In Washington today, and for too many years, in fact, the government, for reasons mean and shortsighted, has chosen to defy the people's will by not faithfully and vigorously enforcing immigration laws and properly defending the nation's borders from the illegals' invasion.

The Arizona illegals law is no outlier. It conforms fully to the rule of law and seeks only to uphold national law. Arizonans are in the vanguard by insisting that Washington do its duty to protect the nation's borders. It's the Obama administration and the national government that's failing the people -- failing in the constitutional mandate to uphold the people's fundamental and ancient right to self-defense. 
Based on the people's primal right to self-defense, the Obama administration's lawsuit against Arizona is a declaration of moral abandonment. U.S. District Judge Susan Bolton's ruling that stays portions of the Arizona illegals law abets the administration's moral abandonment -- and, not incidentally, stands good law on its head.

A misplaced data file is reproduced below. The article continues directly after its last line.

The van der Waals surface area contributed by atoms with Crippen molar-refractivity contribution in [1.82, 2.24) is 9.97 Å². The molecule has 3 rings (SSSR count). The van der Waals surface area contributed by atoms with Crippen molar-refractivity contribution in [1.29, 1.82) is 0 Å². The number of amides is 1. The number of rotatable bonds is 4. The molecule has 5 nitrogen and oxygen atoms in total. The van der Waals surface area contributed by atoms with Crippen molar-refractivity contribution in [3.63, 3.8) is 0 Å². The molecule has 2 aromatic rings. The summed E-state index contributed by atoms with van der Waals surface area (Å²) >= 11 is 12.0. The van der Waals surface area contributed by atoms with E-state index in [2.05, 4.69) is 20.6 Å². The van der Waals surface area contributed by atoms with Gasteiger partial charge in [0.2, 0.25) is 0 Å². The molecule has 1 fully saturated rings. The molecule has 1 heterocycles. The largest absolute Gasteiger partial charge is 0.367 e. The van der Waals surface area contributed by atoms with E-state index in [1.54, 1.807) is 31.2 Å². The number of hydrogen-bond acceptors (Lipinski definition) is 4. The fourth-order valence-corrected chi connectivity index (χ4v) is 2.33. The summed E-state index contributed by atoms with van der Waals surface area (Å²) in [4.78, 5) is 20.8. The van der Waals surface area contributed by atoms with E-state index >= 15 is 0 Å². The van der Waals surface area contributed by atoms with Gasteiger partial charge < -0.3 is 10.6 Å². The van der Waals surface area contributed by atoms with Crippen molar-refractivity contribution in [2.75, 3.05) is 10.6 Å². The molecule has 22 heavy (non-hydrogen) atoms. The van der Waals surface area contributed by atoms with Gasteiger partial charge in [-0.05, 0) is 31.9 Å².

The Obama administration asserts the de jure paramountcy of the national government in the enforcement of immigration laws and border defense, yet de facto, the national government has been wholly inadequate in executing the aforementioned duties. Its inadequacy flows chiefly from political sources rather than reasons of resource or competence. The national government stands accused of a failure of will. Thereby, the Obama administration and the national government are defaulting in a basic duty to the people: to attend to their defense.     

The obscenity of the Obama administration's lawsuit against Arizona is that, in practical terms, it asserts the legal right of the national government to do as little as it chooses to provide for immigration enforcement and border defense. The administration's underlying argument topples common sense and common decency. The lawsuit makes national immigration laws mere façades -- if Washington chooses. It argues that the people have little say in securing the nation's borders.